Rowan Williams shares one of his poems.
By mathematics we shall come to heaven.
This page the door of God’s academy
for the geometer
Where the pale lines involve a continent,
transcribe the countryside of formal light,
kindle with friction.
Passion will scorch deep in these sharp canals:
under the level moon, desire runs fast,
the flesh aches on its string,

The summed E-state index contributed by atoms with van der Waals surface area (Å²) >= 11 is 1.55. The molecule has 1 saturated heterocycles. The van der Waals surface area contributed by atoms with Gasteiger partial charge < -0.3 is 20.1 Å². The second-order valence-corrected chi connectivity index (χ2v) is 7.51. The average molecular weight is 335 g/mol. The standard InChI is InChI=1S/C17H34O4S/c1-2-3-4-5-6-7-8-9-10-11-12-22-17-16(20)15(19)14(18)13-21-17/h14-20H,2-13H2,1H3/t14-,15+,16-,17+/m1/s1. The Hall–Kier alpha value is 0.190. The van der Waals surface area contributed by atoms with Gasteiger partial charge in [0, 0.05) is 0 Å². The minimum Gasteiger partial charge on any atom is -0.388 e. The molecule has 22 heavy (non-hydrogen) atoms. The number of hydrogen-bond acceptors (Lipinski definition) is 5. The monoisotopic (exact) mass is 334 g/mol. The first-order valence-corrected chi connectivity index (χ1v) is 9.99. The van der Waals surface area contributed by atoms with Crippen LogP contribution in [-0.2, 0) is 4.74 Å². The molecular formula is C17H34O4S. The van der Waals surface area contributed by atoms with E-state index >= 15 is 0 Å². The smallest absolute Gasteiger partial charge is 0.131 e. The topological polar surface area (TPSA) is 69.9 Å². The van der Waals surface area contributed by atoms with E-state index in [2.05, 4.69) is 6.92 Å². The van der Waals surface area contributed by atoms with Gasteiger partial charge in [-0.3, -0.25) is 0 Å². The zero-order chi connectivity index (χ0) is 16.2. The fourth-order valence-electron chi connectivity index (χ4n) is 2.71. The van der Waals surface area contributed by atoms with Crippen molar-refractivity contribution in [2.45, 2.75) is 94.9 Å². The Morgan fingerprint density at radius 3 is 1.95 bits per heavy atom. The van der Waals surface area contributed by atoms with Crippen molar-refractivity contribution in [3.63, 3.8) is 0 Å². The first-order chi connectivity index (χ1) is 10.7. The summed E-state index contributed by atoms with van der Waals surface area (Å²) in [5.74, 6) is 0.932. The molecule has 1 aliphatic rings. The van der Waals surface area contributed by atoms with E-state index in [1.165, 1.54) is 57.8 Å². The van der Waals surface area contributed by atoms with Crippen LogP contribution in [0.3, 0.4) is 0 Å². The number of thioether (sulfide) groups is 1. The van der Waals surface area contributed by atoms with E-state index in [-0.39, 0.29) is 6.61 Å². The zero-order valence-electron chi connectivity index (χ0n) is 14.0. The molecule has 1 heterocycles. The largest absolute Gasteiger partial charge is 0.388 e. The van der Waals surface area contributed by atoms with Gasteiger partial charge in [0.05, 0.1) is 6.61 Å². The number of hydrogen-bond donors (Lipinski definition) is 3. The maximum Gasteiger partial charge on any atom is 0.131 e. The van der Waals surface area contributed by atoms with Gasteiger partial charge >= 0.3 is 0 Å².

The image I began with in this poem was the inscription over the Academy in Athens, Let nobody enter here who doesn’t care about geometry. You think, what a bizarre thing to say! But I thought about the intensely mathematical nature of Bach’s great abstract music – and I think of the Cello Suites as the greatest example of Bach as an abstract musician. He’s looking at patterns running off in all directions, and all of them generated by such very simple relationships. It’s mathematical in that sense. So yes, “By mathematics we shall come to heaven” was the line that came to me first. But I thought also of the way in which the cello itself, that most rounded and eloquent of solo string instruments, seems to be like the carving of a deep line, a canal, a channel. Something which, yes, like a canal, allows something to run. “Passion will scorch deep in these sharp canals.” And the mysterious fact then that out of this very abstract, very mathematical set of relationships comes a depth of emotion, almost emotion you haven’t got a word for. And what do the cello suites make you feel? Happy? Sad? I don’t know. They make you feel. They make you feel. Hence, “The flesh aches on its string” – a sort of almost unbearable intensity of yearning, a sheer depth of awareness that comes out. And so, “without consummation, without loss”: it’s not a feeling that comes to a climax and a release; and at the same time, it’s not a feeling that just comes and goes. It’s a level of sheer felt presence which is generated there. That’s why, for me, the Cello Suites are the supreme music, I have to say, even in Bach.